Life

Subjectivity & Why #CreativeProfessionals Should Leave Their Egos Behind

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The one thing I’ve learned as a creative professional, having worked for companies in addition to pursuing personal aspirations as an aspiring author, is that everything within the content creation space is subjective. This means that we must be conscious of the lengthy process to get to a final revision on anything and be willing to leave our egos at the door.

This is especially true now that our lives and the way we work have been permanently changed since the pandemic. Working remotely has reminded me that as a creative professional, it’s essential to be prepared to make revisions and be open to requests for changes. However, what’s even more critical is having very clear communication to reduce misunderstandings. Especially now that everyone works in different time zones, flexibility is even more vital than ever. We live in the age of emails, DMs, and virtual video meetings. As a creative professional who normally gets paid to produce fresh content, work has never been a 9 to 5 gig. At least, it has never been for me, but I love that aspect of being a creative soul because you can’t simply turn off creativity. Ideas hit you at all hours, and you have to capitalize on them when inspiration strikes. That’s the difference between a very left-brain position and a creative professional job where your creative juices are on-the-clock 24/7.

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I’m NOT Superwoman & That’s Okay!

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As someone that has a project management certification from Villanova, I’m excellent with managing multiple projects at once, including juggling professional and personal projects, from short-form content to long-form passion projects, plus #momlife of a precocious six-year-old that’s an avid, advanced reader already wanting her own YouTube channel, and a teething six-month-old that desperately wants to walk before he can crawl, grabbing everything in sight and finally smacking me with the reality that I’m NOT Superwoman!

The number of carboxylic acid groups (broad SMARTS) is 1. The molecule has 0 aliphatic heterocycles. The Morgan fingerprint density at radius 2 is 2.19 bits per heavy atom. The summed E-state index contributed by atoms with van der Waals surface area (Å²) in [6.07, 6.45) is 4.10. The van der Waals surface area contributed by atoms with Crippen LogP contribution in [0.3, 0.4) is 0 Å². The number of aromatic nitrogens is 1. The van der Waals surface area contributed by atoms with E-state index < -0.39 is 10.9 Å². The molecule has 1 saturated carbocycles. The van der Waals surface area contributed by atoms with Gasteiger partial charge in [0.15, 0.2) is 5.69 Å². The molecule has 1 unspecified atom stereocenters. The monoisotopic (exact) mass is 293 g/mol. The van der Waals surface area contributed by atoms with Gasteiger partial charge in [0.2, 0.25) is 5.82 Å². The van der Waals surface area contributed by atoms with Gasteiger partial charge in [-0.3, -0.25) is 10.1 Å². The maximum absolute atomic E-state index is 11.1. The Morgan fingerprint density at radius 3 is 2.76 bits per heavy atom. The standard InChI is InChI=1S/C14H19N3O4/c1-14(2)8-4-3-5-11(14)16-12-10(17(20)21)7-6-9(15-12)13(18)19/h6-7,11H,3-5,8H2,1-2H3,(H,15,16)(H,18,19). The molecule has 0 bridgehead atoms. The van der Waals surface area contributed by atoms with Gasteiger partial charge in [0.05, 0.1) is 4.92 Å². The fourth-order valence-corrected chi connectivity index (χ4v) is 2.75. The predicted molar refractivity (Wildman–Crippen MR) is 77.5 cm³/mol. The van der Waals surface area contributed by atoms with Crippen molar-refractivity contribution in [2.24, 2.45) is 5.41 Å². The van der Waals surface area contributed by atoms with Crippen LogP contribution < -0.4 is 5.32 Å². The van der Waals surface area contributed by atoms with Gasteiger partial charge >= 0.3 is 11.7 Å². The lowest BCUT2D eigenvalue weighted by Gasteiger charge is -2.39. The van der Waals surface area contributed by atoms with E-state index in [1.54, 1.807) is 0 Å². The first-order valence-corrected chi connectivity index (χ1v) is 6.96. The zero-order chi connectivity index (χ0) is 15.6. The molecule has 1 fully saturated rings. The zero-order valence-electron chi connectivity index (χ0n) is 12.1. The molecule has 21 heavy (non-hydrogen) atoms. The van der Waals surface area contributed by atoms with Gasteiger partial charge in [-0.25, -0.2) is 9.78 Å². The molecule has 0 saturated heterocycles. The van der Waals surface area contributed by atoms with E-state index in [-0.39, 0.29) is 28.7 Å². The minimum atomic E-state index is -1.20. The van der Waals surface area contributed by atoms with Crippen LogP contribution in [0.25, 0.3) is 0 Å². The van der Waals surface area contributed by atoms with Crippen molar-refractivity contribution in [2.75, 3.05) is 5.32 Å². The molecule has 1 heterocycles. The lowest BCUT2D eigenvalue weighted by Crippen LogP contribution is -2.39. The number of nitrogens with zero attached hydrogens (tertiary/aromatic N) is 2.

Ugh…(deep breath)…having a new baby has been hard.

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Why Gratitude Keeps Us Humble

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Thanksgiving is the one day out of the year where we survey our lives to uncover what we ought to be grateful for. Some of us have a generic list. Others might like to come up with unique reasons to count their blessings. But if we’re all honest with ourselves, some days it’s hard to see the silver lining, and that’s okay. So as long as we rise from struggle and understand how gratitude can make us better.

Gratitude, in many cases, has become overly used. It truly has become the go-to phrase whenever anyone is upset. There’s nothing worse than clichéd responses to personal challenges, trauma, and real difficulties we face. It’s easy for someone else sitting where you’d like to be in life and is not in your shoes to tell you to “just get over it” and to “be grateful for what you have.” If I had a dollar for every time I’ve heard someone say that, I’d be a billionaire.

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Why I’ve Become a Cynical Writer & Expect Zero Compliments

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Writing isn’t only a lonely endeavor but a thankless task. Many people who aren’t writers are often the most judgmental, and you see this in the countless negative reviews on Goodreads.

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Writing Morally Grey Characters

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One of the biggest concerns us aspiring authors have is whether or not our audience connects with our protagonist or our cast of characters, for that matter. Did we make a likable character? Did our readers care about the character enough to keep reading?

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